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Tuesday, 28 April, 1998, 03:30 GMT 04:30 UK
Charge commander cast in new light
Trevor Howard as Lord Cardigan in the 1968 film The Charge of the Light Brigade
New evidence could help to rebuild the image of one of the most tarnished names in British military history.

Papers discovered by a museum in Bury, Lancashire, throw new light on the engagement that became known as the Charge of the Light Brigade.

Cardigan protested his innocence
Among the documents are letters which go some way to restoring the reputation of Lord Cardigan, long-thought to have ordered the charge. The documents also include a copy of the original order to charge.

History has portrayed Lord Cardigan as a blundering aristocratic fool who despised his own cavalrymen.

He is widely blamed for sending scores of them to their death in the ill-fated charge during the Crimean War.

The 19th century war pitted the British, French and Turkish against the Russians.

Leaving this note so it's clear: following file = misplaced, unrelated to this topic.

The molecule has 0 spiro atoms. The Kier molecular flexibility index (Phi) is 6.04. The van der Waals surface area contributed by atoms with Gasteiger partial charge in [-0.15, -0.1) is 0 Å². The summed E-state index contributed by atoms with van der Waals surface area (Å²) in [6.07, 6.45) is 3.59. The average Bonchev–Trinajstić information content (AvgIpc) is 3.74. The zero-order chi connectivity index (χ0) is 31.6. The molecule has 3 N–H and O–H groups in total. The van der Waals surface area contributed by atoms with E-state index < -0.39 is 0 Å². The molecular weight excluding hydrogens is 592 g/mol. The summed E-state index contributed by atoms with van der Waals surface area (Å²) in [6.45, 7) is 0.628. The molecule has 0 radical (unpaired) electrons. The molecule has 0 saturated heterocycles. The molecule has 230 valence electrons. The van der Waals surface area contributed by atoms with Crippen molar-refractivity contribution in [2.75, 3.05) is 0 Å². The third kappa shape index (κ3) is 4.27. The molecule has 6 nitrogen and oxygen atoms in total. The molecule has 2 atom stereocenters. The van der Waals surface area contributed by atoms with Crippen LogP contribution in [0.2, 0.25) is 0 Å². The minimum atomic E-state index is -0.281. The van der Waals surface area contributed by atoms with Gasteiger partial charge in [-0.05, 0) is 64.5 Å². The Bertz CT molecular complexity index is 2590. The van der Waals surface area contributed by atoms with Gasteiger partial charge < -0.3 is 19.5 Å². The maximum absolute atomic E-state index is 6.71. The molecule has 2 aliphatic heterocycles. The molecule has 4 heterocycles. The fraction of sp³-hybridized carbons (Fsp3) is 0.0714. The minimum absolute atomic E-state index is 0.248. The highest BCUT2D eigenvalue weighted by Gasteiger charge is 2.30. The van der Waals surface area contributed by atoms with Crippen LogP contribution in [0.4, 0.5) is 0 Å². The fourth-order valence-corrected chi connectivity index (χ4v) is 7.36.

Lord Lucan is accused of giving the ill-fated order to charge
The infamous charge happened on October 25, 1854 in Balaklava, Ukraine, when the British Light Brigade attacked during the siege of nearby Sevastopol.

Due to a misunderstood order, 247 men of the original 637 were killed.

The carnage was immortalised by Alfred, Lord Tennyson in his poem The Charge of the Light Brigade. An extract reads:

    Half a league, half a league,
    Half a league onward,
    All in the valley of Death
    Rode the six hundred.

Some of the letters found
Documents discovered at the Fusiliers Museum include 58 letters written by Lord Cardigan to a historian, in which he tries to set the record straight. He strongly protests that the direction to charge had come to him as an order.

There are also letters from other serving officers in the Crimean War which point the finger of blame for the battle charge at Cardigan's divisional commander, Lord Lucan.

"[Lord Cardigan's] part was disastrous in as much as they lost so many lives," said Tony Sprason, archivist at the Fusiliers Museum Lanchasire.

Tony Sprason: "Certainly he was a hero in my eyes"
"But the whole affair was a success because it stopped the Russians taking Balaklava. Certainly he was a hero in my eyes."

Either way, museum curator, Major John Hallam hopes the letters and documents will fetch a high price when they go up for public auction later this year.

"I have had estimates from 15,000 to 100,000," said Major Hallam.

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